Inflammatory cytokines, nitric oxide, and diene conjugates

These were only measured in the patients with MS. Mean (SEM) levels were: serum IL‐12, 18.5 (2.3) pg/ml; serum TNF‐α, 2.86 (0.19) pg/ml; nitric oxide in leukocytes supernatants, 11.6 (1.0) nmol/mg protein; plasma diene conjugates, 2.49 (0.11) pmol/mg. There was no correlation between plasma homocysteine and serum levels of either IL‐12 (p = 0.32) or TNF‐α (p = 0.08), leukocyte nitrite concentrations (p = 0.48), or plasma diene conjugate levels (p = 0.44).


In agreement with previous studies, we found that plasma homocysteine levels in subjects with MS (not related to relapse) are increased.1,2 We further showed that increased homocysteine levels did not differ between MS individuals with a benign and those with a progressive disease course. This suggests that, in contrast to the situation suspected in some neurodegenerative diseases,8,9 homocysteine is not implicated in disease severity and progression of MS.

Homocysteine arises during methionine metabolism, and is removed either by conversion to cysteine or by remethylation to methionine. The former enzymatic reaction requires vitamin B6 as cofactor, and the latter vitamin B12 and folate.17 Deficiency of any of these vitamins can be a cause of elevated plasma homocysteine. Folate, vitamin B6, and vitamin B12 are essential for the proliferation of immunocompetent cells, and high turnover rate may be encountered in disorders that are associated with long lasting immune activation.18,19,20 However, compared with healthy controls, levels of vitamin B6, vitamin B12, and folate were not different in patients with MS. In addition, after correction for these vitamins there was still a highly significant difference of 4.5 μmol/l in plasma homocysteine concentration between patients with MS and controls, suggesting that increased plasma homocysteine levels may be caused by increased production rather than decreased removal.17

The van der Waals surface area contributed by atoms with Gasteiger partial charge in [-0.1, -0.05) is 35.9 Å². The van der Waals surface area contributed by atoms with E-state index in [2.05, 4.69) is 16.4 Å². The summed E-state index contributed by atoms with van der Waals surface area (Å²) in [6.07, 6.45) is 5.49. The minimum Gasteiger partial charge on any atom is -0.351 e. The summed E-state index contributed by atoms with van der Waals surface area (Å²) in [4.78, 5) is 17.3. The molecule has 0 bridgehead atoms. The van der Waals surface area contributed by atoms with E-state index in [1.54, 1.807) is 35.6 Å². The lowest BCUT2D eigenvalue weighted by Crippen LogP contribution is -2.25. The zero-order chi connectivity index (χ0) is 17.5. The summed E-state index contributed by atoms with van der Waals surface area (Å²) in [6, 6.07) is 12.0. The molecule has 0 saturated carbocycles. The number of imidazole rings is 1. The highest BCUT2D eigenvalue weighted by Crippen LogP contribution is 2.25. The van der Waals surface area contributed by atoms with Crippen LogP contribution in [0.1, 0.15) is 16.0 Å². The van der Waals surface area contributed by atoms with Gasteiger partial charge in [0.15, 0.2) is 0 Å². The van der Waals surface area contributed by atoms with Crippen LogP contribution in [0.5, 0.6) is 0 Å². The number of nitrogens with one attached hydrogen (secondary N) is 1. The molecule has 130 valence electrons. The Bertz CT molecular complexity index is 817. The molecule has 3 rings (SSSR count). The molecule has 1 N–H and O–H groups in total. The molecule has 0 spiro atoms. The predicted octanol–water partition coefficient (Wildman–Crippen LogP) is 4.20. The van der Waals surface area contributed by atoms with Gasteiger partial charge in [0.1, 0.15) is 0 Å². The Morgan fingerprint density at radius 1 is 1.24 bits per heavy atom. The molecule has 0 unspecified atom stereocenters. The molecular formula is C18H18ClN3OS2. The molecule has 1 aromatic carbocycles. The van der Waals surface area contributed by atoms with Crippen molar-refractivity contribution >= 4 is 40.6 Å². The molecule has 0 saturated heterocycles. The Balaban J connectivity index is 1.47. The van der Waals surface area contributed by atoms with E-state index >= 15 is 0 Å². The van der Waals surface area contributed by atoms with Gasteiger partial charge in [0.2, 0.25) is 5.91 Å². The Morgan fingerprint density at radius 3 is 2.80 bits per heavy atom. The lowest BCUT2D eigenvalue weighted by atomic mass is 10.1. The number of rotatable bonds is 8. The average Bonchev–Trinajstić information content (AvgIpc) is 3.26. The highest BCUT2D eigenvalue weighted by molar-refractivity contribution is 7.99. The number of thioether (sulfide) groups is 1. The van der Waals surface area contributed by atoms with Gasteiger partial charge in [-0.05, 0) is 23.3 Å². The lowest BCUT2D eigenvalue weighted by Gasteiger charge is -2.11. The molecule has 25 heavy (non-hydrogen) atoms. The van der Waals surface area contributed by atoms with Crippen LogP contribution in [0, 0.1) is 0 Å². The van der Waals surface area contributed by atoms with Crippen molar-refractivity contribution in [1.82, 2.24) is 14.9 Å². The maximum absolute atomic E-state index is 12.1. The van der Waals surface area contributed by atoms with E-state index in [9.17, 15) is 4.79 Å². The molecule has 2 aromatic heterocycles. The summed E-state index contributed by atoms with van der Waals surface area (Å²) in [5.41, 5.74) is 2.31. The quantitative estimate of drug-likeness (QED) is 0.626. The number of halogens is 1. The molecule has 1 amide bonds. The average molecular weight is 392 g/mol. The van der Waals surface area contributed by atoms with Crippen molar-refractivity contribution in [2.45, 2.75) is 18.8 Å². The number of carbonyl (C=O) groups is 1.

Homocysteine, a sulphur amino acid, undergoes rapid auto‐oxidation in plasma, with production of hydrogen peroxide and peroxynitrite in the presence of nitric oxide.21 Several studies have found increased levels of nitric oxide metabolites in the serum of patients with MS.22,23,24,25,26 Besler and Çomoglu reported an inverse correlation between plasma homocysteine levels and total antioxidant capacity.4 We did not find a correlation between plasma homocysteine levels and oxidative stress as measured by plasma diene conjugate levels and leukocyte nitric oxide production. Furthermore, there was no association between the concentration of plasma homocysteine and serum levels of IL‐12 and TNF‐α. IL‐12 and TNF‐α are major proinflammatory cytokines, which reflect immune activation in MS.27 We can only speculate on the possible mechanism underlying the elevated homocysteine levels in MS. Homocysteine is also produced and secreted by astrocytes.28 In MS there is activation of astrocytes and disruption of the blood brain barrier, which may explain why the astroglial protein S100B is elevated in serum of patients with MS.29 Thus, it may be possible that astrocyte derived homocysteine contributes to the elevated plasma homocysteine levels in MS.

Moderately raised plasma homocysteine levels have been associated with an increased risk of atherosclerosis and thrombosis,30 and could account for atherothrombotic vascular complications observed in patients with rheumatoid arthritis, inflammatory bowel disease, and psoriasis.31,32,33 Although this has not been well studied, there are a few older reports suggesting an increased occurrence of vascular comorbidity in patients with MS.34,35 It would be interesting to investigate whether elevated plasma homocysteine levels in patients with MS are a potential threat for concomitant vascular disease, and whether they can and should be lowered by using vitamin supplements.


We thank M Schaaf, R Hartman, K Roggeveld, P Modderman, T I Oparina and M G Stepanov for their help in the laboratory measurements. This work was supported by Multiple Sclerosis Internationaal (MSI), Amsterdam, the Netherlands


EDSS - Expanded Disability Status Scale

IL - interleukin

MBP - myelin basic protein

MS - multiple sclerosis

TNF - tumour necrosis factor


The study was approved by the medical ethics committee of the University Hospital Groningen

Competing interests: none